There were some great contributions from other speakers – Victor Adebowale, chief exec of charity Turning Point, told a powerful story about his experience of co-designing a service on an estate and then trying to get the council to see that this might be a new way of commissioning for outcomes (they didn’t get it). Jeremy Beecham and others made a big bid for local government getting more control over how to deal with housing issues in the current recession – I would agree wholeheartedly with this.

And we heard Gordon Brown (who he??), whose eloquence on the global financial crisis was impressive, although the consensus amongst delegates was that it was still problematic to translate this into specific action that local councils could take, given how many of the things – tax, benefits, business advice, skills, job centres – remain national services, delivered locally, but whose priorities are determined by Whitehall. Still, he managed to promote the Cabinet Office’s latest document on this several times over – Real Help Now – worth a read to see what government is thinking about getting businesses and families through the recession. I fear it won’t be enough…

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capability-based public services

October 21, 2008

I went to a talk too early on a Monday morning by Hilary Cottam (my boss of some years ago, and now director of Participle) and Annie Shepherd, the Chief Executive of Southwark Council. They were talking about the work they’ve done in Southwark on a future social care system that is based on many of the coproduction principles I talked about in a previous post. I liked Hilary’s use of capabilities (based on the work of Martha Nussbaum and Amartya Sen), and her argument that the key capabilities public services should be growing centre on relationships, work and learning, and environmental factors. She is doing this work with Charlie Leadbeater, and they have eye-catching ambition of writing the Beveridge report for today’s world.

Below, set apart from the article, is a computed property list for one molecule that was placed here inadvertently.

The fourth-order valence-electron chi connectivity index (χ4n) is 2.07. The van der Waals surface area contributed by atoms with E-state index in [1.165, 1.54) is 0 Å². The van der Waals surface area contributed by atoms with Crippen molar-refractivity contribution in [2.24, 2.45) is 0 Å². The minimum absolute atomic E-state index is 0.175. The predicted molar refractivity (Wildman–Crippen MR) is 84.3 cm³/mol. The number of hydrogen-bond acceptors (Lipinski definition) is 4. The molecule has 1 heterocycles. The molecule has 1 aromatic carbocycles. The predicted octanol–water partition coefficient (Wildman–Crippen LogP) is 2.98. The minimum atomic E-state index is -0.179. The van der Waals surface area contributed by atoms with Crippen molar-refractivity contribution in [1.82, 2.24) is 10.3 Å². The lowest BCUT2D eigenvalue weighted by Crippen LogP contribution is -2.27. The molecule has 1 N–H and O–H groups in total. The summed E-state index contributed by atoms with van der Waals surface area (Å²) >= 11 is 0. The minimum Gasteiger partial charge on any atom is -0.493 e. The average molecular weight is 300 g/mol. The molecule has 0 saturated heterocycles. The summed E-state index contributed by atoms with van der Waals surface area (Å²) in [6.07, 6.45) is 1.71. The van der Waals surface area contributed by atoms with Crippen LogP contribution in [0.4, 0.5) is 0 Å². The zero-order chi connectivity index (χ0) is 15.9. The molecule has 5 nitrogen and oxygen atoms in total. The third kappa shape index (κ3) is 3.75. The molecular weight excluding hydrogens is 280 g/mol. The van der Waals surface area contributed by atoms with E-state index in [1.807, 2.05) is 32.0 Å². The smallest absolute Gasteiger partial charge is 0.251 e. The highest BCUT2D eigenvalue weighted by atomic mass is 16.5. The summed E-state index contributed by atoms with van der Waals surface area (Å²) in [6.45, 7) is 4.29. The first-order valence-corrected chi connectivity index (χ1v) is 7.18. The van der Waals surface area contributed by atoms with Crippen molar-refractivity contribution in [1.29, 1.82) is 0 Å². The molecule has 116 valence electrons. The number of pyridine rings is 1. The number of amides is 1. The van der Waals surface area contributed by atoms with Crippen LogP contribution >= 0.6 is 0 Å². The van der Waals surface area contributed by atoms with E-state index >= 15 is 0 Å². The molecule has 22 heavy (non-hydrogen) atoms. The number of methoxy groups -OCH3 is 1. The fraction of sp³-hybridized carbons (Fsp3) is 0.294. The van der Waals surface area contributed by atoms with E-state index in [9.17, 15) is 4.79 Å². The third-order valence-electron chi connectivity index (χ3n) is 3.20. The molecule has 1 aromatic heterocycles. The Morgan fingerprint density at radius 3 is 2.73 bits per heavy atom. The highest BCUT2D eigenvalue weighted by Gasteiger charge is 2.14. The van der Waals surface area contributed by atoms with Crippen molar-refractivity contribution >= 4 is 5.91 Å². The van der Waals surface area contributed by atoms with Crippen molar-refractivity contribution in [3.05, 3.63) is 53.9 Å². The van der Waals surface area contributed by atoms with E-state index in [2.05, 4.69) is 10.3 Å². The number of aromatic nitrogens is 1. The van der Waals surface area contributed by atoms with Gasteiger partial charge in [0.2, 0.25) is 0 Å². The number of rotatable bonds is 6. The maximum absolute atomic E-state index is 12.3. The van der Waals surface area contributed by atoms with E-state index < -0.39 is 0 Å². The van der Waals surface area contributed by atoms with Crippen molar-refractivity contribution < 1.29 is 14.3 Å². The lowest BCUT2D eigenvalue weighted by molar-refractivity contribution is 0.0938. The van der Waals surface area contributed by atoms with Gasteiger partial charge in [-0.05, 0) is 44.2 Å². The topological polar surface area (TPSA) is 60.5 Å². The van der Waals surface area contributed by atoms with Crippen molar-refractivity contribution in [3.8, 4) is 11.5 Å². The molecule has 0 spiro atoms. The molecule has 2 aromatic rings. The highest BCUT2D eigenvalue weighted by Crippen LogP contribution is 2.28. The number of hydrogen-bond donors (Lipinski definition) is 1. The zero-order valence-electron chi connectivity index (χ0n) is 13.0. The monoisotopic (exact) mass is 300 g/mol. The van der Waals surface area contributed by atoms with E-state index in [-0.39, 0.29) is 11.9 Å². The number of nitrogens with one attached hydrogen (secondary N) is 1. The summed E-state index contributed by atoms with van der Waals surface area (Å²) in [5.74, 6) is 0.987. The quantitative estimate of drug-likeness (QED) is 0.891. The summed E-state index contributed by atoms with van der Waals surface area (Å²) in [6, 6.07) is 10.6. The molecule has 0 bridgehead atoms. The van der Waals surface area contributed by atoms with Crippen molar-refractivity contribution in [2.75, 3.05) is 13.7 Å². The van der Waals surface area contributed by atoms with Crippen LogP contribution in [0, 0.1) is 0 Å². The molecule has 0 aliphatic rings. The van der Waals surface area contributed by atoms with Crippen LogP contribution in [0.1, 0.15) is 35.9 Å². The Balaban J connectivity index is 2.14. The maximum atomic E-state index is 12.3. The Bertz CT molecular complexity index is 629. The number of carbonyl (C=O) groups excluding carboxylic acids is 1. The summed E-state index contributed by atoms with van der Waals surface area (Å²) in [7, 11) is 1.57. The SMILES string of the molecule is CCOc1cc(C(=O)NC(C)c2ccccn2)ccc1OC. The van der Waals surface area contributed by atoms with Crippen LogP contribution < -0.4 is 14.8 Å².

But the work they have done to make better use of all resources in Southwark to enable people to live independently (for example, the latent desire to do more volunteering Cottam and co believe they’ve found, or the 80% of monetary wealth is in the hands of people over the age of 60) is not easy to connect immediately to the grand narrative of ‘a new Beveridge’.

More intriguing are the steps along the way to this brave new world. These steps raise some serious questions and tensions about a more participative model of public services. Beyond the fascinating issues that Annie talked about – of how to manage a moribund system of social care at the same time as developing a new system, all on existing resources, there are two tensions that I think are really significant:

First, as Hilary said, the biggest challenge for the new service they’ve developed with Southwark will be to get the wealthy older people in Dulwich to use it. They need to participate to cross-subsidise the participation of poorer people. And yet they have few incentives. This reminds me of something we noted in Kent with the low income families work too: that the poorer you are, the more you have to participate to get services. Is there a risk that all these middle class policy makers go all rosy-eyed at the thought of more volunteering, more participation, whilst never imagining that they would do it themselves?

The second tension is a really big deal, I think. It is about whether this agenda is treated as simply the next wave of managerial reform, or a new form of politics altogether. For me, unless it is the latter, it is meaningless. Talking about coproduction necessarily implies a willingness to shift power and share it more equally; however it also demands that we recognise the value of the ‘core’ economy (i.e. the non-monetary economy) – and that means that our politicians must begin to lead the way in questioning our unquestioning adherence to the notion that paid work is the best route out of poverty, and ultimately the key way in which we define the health of our society.